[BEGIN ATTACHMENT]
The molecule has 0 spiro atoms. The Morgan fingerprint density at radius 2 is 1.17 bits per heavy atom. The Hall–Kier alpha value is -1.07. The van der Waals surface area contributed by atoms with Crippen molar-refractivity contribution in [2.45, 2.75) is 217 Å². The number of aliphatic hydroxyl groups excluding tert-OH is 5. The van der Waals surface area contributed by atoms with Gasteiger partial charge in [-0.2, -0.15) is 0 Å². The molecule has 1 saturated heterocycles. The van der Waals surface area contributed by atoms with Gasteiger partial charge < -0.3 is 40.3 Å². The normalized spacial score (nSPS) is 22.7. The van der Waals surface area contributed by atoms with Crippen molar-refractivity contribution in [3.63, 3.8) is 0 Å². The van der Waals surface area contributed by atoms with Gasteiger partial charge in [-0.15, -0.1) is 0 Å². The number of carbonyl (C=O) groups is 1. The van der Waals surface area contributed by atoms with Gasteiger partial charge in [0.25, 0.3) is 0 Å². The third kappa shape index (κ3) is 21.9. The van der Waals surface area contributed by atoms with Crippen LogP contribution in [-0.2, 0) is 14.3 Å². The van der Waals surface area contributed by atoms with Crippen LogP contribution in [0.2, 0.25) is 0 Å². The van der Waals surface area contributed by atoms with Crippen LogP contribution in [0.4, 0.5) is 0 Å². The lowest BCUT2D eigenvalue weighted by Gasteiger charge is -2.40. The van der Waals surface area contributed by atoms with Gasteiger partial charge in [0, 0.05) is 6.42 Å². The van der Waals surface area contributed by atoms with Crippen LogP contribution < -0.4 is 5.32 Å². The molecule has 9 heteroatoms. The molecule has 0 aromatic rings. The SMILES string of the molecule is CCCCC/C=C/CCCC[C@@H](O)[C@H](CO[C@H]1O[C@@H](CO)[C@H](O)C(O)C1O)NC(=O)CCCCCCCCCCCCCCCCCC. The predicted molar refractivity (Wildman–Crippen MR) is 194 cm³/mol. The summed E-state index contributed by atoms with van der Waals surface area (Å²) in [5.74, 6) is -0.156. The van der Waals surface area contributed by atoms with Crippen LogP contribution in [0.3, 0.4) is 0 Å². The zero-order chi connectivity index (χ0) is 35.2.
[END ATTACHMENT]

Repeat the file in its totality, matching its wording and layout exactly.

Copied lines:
The molecule has 0 spiro atoms. The Morgan fingerprint density at radius 2 is 1.17 bits per heavy atom. The Hall–Kier alpha value is -1.07. The van der Waals surface area contributed by atoms with Crippen molar-refractivity contribution in [2.45, 2.75) is 217 Å². The number of aliphatic hydroxyl groups excluding tert-OH is 5. The van der Waals surface area contributed by atoms with Gasteiger partial charge in [-0.2, -0.15) is 0 Å². The molecule has 1 saturated heterocycles. The van der Waals surface area contributed by atoms with Gasteiger partial charge < -0.3 is 40.3 Å². The normalized spacial score (nSPS) is 22.7. The van der Waals surface area contributed by atoms with Crippen molar-refractivity contribution in [3.63, 3.8) is 0 Å². The van der Waals surface area contributed by atoms with Gasteiger partial charge in [-0.15, -0.1) is 0 Å². The number of carbonyl (C=O) groups is 1. The van der Waals surface area contributed by atoms with Gasteiger partial charge in [0.25, 0.3) is 0 Å². The third kappa shape index (κ3) is 21.9. The van der Waals surface area contributed by atoms with Crippen LogP contribution in [-0.2, 0) is 14.3 Å². The van der Waals surface area contributed by atoms with Crippen LogP contribution in [0.2, 0.25) is 0 Å². The van der Waals surface area contributed by atoms with Crippen LogP contribution in [0.4, 0.5) is 0 Å². The lowest BCUT2D eigenvalue weighted by Gasteiger charge is -2.40. The van der Waals surface area contributed by atoms with Gasteiger partial charge in [0, 0.05) is 6.42 Å². The van der Waals surface area contributed by atoms with Crippen LogP contribution < -0.4 is 5.32 Å². The molecule has 9 heteroatoms. The molecule has 0 aromatic rings. The SMILES string of the molecule is CCCCC/C=C/CCCC[C@@H](O)[C@H](CO[C@H]1O[C@@H](CO)[C@H](O)C(O)C1O)NC(=O)CCCCCCCCCCCCCCCCCC. The predicted molar refractivity (Wildman–Crippen MR) is 194 cm³/mol. The summed E-state index contributed by atoms with van der Waals surface area (Å²) in [5.74, 6) is -0.156. The van der Waals surface area contributed by atoms with Crippen LogP contribution in [0.3, 0.4) is 0 Å². The zero-order chi connectivity index (χ0) is 35.2.